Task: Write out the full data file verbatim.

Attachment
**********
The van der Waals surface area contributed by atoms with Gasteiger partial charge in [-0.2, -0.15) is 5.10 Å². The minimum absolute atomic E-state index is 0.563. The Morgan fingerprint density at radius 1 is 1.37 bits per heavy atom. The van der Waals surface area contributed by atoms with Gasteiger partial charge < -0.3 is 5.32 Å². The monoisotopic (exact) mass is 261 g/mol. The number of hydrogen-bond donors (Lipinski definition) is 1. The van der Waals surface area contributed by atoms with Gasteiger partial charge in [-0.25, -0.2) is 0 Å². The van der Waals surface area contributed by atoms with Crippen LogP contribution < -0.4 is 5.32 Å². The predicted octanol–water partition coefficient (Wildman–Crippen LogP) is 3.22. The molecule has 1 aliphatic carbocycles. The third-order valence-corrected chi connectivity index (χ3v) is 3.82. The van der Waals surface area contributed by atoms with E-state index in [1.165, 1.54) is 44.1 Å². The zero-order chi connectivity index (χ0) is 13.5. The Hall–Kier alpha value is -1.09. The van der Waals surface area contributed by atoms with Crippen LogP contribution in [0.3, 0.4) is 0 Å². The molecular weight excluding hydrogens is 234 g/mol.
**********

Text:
The van der Waals surface area contributed by atoms with Gasteiger partial charge in [-0.2, -0.15) is 5.10 Å². The minimum absolute atomic E-state index is 0.563. The Morgan fingerprint density at radius 1 is 1.37 bits per heavy atom. The van der Waals surface area contributed by atoms with Gasteiger partial charge < -0.3 is 5.32 Å². The monoisotopic (exact) mass is 261 g/mol. The number of hydrogen-bond donors (Lipinski definition) is 1. The van der Waals surface area contributed by atoms with Gasteiger partial charge in [-0.25, -0.2) is 0 Å². The van der Waals surface area contributed by atoms with Crippen LogP contribution < -0.4 is 5.32 Å². The predicted octanol–water partition coefficient (Wildman–Crippen LogP) is 3.22. The molecule has 1 aliphatic carbocycles. The third-order valence-corrected chi connectivity index (χ3v) is 3.82. The van der Waals surface area contributed by atoms with E-state index in [1.165, 1.54) is 44.1 Å². The zero-order chi connectivity index (χ0) is 13.5. The Hall–Kier alpha value is -1.09. The van der Waals surface area contributed by atoms with Crippen LogP contribution in [0.3, 0.4) is 0 Å². The molecular weight excluding hydrogens is 234 g/mol.